06 July 2007

06 July 2007 - The integration of West Jerusalem

An odd, unintended but (in retrospect) entirely predictable consequence of the security barrier is that more and more Arabs have been moving to traditionally-Jewish West Jerusalem. This is because apartments in East Jerusalem on the Israeli side of the wall (in Jerusalem it actually is a wall) have become so expensive that it is cheaper for young, working families to settle in Jewish neighborhoods.

And so amongst all the American tourists and Haredi students and bored soldiers milling about on Ben-Yehuda street, one encounters young Arab couples as well, holding hands or pushing baby carriages. And it’s great. People greet each other, speak to each other, exchange glances without suspicion. The so-called “apartheid wall” is actually promoting the long-delayed integration of West Jerusalem.

I’ve started taking Arabic lessons from a young Arab woman who moved here from Akko to study at the Hebrew University and to enjoy the freedom of Israeli life in the city, away from the stifling embrace of family expectations. Meanwhile, there are more and more Arabs taking Hebrew classes in ulpan, eagerly outshining their hapless European and North American candidates in their eagerness to learn.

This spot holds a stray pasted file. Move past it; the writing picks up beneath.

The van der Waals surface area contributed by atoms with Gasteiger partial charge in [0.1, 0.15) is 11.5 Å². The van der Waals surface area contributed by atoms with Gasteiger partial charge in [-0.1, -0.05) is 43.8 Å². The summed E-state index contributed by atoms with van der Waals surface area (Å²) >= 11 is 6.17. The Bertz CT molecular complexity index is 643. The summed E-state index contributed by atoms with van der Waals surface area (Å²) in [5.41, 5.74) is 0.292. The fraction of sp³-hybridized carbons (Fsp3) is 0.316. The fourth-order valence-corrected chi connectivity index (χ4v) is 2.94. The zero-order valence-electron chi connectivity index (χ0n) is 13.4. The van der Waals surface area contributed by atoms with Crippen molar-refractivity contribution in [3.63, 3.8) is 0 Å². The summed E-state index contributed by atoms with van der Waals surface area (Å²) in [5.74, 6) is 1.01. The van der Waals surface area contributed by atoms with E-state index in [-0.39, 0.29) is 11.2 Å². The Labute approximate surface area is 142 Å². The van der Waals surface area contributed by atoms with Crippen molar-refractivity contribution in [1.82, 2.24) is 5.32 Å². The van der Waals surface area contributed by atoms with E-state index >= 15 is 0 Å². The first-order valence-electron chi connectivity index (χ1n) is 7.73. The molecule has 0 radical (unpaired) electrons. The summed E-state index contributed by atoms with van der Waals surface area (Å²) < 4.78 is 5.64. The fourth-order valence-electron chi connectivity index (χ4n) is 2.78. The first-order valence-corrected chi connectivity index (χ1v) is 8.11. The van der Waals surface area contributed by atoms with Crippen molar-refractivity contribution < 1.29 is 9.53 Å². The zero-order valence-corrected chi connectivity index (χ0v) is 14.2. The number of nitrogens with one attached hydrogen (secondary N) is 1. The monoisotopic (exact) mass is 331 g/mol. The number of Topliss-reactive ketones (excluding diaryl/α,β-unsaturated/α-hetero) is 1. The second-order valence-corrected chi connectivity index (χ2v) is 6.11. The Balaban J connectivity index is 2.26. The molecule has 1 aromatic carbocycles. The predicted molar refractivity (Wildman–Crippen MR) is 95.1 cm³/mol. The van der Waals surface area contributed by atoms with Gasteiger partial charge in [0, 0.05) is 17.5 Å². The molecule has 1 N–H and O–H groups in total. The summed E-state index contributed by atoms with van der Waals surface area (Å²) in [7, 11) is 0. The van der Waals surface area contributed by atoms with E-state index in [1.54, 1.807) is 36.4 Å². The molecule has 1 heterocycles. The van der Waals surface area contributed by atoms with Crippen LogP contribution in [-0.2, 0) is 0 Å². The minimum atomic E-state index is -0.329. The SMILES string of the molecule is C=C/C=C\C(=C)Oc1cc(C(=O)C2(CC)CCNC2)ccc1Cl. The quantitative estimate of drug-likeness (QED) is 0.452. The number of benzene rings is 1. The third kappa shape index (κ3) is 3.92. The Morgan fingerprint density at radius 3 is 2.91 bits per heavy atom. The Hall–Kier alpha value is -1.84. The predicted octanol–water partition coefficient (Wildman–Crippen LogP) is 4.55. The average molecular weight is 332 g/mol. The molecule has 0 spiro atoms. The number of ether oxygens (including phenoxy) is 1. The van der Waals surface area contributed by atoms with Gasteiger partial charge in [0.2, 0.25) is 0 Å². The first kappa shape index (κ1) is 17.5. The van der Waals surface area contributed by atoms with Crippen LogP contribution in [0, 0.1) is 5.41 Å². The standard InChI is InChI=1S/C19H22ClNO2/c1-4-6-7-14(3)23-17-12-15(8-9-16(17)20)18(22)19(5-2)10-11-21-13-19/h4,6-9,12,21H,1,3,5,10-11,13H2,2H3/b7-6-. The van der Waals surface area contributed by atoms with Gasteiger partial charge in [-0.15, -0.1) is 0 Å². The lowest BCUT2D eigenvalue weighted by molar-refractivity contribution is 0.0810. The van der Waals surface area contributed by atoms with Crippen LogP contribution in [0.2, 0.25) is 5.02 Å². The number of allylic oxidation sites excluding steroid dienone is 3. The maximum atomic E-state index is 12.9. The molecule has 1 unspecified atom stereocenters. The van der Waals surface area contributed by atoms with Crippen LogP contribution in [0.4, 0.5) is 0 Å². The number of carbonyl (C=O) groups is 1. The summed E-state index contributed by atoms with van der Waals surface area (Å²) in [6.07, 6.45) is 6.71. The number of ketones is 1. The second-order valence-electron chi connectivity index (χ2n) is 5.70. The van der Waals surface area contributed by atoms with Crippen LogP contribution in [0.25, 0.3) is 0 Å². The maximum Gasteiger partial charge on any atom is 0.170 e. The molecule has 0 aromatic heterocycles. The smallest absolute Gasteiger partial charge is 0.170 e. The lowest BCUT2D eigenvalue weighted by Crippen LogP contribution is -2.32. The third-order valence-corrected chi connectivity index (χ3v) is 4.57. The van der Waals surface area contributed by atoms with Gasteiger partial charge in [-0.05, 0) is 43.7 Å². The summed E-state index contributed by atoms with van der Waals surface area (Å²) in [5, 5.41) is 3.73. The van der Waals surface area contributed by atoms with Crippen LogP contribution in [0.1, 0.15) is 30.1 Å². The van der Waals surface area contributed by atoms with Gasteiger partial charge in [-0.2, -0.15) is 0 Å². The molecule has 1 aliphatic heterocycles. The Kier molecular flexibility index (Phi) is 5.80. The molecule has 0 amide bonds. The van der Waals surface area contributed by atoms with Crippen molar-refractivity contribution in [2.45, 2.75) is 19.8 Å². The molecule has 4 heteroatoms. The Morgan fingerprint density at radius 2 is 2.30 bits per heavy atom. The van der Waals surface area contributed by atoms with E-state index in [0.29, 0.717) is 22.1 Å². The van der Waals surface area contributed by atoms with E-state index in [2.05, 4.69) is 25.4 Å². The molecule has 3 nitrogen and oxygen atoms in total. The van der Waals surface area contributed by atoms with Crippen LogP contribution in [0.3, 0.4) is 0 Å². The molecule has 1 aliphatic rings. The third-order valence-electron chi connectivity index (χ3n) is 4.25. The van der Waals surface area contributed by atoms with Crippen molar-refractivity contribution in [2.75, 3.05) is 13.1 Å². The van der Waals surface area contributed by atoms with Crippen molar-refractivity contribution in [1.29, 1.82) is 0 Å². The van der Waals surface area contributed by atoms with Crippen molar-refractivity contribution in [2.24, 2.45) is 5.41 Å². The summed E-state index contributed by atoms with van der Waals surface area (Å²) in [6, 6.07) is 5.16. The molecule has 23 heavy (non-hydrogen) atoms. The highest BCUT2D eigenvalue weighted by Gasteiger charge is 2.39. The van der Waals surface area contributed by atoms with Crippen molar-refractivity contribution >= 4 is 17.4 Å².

Sometimes it’s hard to tell who is Arab and who is Jewish—except for the women in hijab, who are Arabs (religious Jewish women prefer hats, or scarves that don’t tuck into their blouses), and the black people, who are almost always Jews. Everyone seems to feel safe with each other, because the wall keeps the crazies out and the security guards on every bus and at every café keep a close eye on what’s going on.

Undoubtedly, the barrier has had many negative effects—no one wants to be living in miserable East-East Jerusalem anymore. And there are lots of reports that West Jerusalem, in addition to becoming more Arab, is also becoming poorer and more ultra-Orthodox. This is supposed to lead to more crime and more social tension. I don’t know—I haven’t seen the numbers or done the research, so I can’t comment.

There are also those who worry, as they always have, that the overall Jewish majority in Jerusalem might also be threatened. I don’t believe Jews will ever again be a minority here—and if such a possibility is hovering, all the more reason to reach a deal that gives Palestinians a capital in East Jerusalem. Or to simply stop obsessing about it and focus on making the city work and growing its economy.

The new West Jerusalem has given me a new sense of hope that this generation has a chance to make peace, to end the conflict that made refugees of our grandparents. People are reaching out to one another, interacting with each other in a way probably not seen or felt since the heady days of reunification in 1967, and without the sense of tension and foreboding of Mandate Jerusalem in the 1930s and 1940s.

And all because of that damned wall.


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